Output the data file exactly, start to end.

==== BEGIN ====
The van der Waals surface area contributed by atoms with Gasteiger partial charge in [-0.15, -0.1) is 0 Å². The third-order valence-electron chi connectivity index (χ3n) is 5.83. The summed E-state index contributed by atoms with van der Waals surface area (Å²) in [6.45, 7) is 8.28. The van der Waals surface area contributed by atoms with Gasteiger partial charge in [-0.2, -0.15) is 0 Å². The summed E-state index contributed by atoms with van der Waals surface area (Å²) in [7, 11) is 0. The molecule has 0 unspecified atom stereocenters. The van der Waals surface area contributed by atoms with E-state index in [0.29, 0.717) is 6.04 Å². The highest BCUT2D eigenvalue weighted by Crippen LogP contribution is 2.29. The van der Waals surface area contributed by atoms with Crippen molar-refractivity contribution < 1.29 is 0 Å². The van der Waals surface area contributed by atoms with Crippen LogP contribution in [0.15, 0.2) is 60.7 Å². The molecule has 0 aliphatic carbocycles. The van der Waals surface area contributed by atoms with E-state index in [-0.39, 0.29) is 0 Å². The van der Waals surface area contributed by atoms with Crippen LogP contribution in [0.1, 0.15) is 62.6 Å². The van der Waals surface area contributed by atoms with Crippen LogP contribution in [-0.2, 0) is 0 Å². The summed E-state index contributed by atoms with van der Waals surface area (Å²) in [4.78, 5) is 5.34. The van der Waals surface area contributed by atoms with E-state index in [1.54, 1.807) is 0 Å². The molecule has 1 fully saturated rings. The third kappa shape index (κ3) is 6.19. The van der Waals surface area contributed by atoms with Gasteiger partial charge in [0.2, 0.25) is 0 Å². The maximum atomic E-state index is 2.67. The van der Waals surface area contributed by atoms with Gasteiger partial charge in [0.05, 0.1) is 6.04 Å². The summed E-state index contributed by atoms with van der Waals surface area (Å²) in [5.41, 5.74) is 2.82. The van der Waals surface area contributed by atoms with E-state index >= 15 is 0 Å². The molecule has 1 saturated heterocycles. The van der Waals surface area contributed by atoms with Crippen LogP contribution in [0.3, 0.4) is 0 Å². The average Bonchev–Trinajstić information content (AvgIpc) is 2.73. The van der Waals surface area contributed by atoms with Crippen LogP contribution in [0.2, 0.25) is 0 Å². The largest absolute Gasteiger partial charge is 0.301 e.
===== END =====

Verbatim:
The van der Waals surface area contributed by atoms with Gasteiger partial charge in [-0.15, -0.1) is 0 Å². The third-order valence-electron chi connectivity index (χ3n) is 5.83. The summed E-state index contributed by atoms with van der Waals surface area (Å²) in [6.45, 7) is 8.28. The van der Waals surface area contributed by atoms with Gasteiger partial charge in [-0.2, -0.15) is 0 Å². The summed E-state index contributed by atoms with van der Waals surface area (Å²) in [7, 11) is 0. The molecule has 0 unspecified atom stereocenters. The van der Waals surface area contributed by atoms with E-state index in [0.29, 0.717) is 6.04 Å². The highest BCUT2D eigenvalue weighted by Crippen LogP contribution is 2.29. The van der Waals surface area contributed by atoms with Crippen molar-refractivity contribution < 1.29 is 0 Å². The van der Waals surface area contributed by atoms with Crippen LogP contribution in [0.15, 0.2) is 60.7 Å². The molecule has 0 aliphatic carbocycles. The van der Waals surface area contributed by atoms with E-state index in [-0.39, 0.29) is 0 Å². The van der Waals surface area contributed by atoms with Crippen LogP contribution in [0.1, 0.15) is 62.6 Å². The van der Waals surface area contributed by atoms with Crippen LogP contribution in [-0.2, 0) is 0 Å². The summed E-state index contributed by atoms with van der Waals surface area (Å²) in [4.78, 5) is 5.34. The van der Waals surface area contributed by atoms with E-state index in [1.54, 1.807) is 0 Å². The molecule has 1 fully saturated rings. The third kappa shape index (κ3) is 6.19. The van der Waals surface area contributed by atoms with Gasteiger partial charge in [0.2, 0.25) is 0 Å². The maximum atomic E-state index is 2.67. The van der Waals surface area contributed by atoms with Gasteiger partial charge in [0.05, 0.1) is 6.04 Å². The summed E-state index contributed by atoms with van der Waals surface area (Å²) in [5.41, 5.74) is 2.82. The van der Waals surface area contributed by atoms with E-state index >= 15 is 0 Å². The molecule has 1 saturated heterocycles. The van der Waals surface area contributed by atoms with Crippen LogP contribution in [0.3, 0.4) is 0 Å². The average Bonchev–Trinajstić information content (AvgIpc) is 2.73. The van der Waals surface area contributed by atoms with Crippen LogP contribution in [0.2, 0.25) is 0 Å². The largest absolute Gasteiger partial charge is 0.301 e.